One of Margo’s latest hashtags is #VeritasUnited. I got to thinking about that. This is definitely our goal and something our enemy works non-stop to prevent. He would love to destroy the best parts of Veritas — our caring, supportive community. He sneaks around in our minds, sowing seeds of division, since he knows that the greatest testimony (an undeniable testimony, in fact) for Jesus is the unity of the believers — John 17:21-23.
- Festering Resentments — Someone says something to me or does something (especially if it is to my child) and never acknowledges the hurt/wrong nor takes ownership. I choose to ignore the issue, hoping it will go away. It does not. I can’t let it go. This root of bitterness will destroy my relationship with my brother or sister. Once we let this begin, it is very hard to get this resolved: “A brother offended is more unyielding than a strong city.” (Prov. 18:19)
- Differences of Opinion — We have so many different opinions, convictions, preferences that it is amazing that we can come together in agreement to our Veritas Statement of Faith, Mission, Vision and Guiding Principles. However, we often forget to keep the focus on where we are like-minded and instead focus on where we disagree.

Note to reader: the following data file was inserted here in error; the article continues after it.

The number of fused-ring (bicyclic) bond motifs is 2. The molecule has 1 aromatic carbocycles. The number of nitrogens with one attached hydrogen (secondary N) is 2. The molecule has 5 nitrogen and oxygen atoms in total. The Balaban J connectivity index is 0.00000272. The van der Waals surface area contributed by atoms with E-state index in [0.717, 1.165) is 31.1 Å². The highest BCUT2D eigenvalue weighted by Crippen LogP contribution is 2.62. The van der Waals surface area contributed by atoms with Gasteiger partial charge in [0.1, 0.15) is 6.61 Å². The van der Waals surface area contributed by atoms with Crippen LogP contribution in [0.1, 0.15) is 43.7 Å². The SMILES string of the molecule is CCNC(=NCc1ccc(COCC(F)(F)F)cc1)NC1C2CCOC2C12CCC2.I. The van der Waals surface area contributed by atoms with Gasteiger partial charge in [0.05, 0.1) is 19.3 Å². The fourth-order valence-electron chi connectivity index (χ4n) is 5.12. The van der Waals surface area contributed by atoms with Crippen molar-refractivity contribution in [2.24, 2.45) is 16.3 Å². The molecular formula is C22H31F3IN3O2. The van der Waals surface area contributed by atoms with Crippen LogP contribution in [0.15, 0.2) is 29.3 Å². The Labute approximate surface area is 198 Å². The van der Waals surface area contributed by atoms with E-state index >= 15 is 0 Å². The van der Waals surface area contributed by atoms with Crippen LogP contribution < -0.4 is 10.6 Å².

- Gossip — Either one of the above provides fuel for gossip. We begin to tell others, “You know so-and-so thinks this or that. He is “one of those.” Or we repeat the offense to someone who was not a part of the situation and is not part of the solution. We deceive ourselves into thinking that we are seeking prayer when, in effect, we are joining in the enemy’s work of sowing discord. Sometimes, we are so effective that we “poison the well;” we make it impossible for the person to whom I have gossiped to have a relationship with the person we resent.
- Pick a Gentle Manner for Your Discussion — “A soft answer turns away wrath, but a harsh word stirs up anger.” Prov. 15:1
- Start with Owning Your Own Sin or Failure — We are never completely innocent in an exchange. Sometimes our sin is in how we responded, not the original incident. But we can still own that.
- Are You the Offender? Admit One’s Own Sin/Failure without any buts. When someone confronts you, don’t compound the problem by shifting the blame onto the other person to excuse your behavior.
- Agree to Disagree — Really, this is often the only way to move forward. If it is not central to salvation and eternity, let your differences go. Agree not to hold this different conviction against your brother or sister.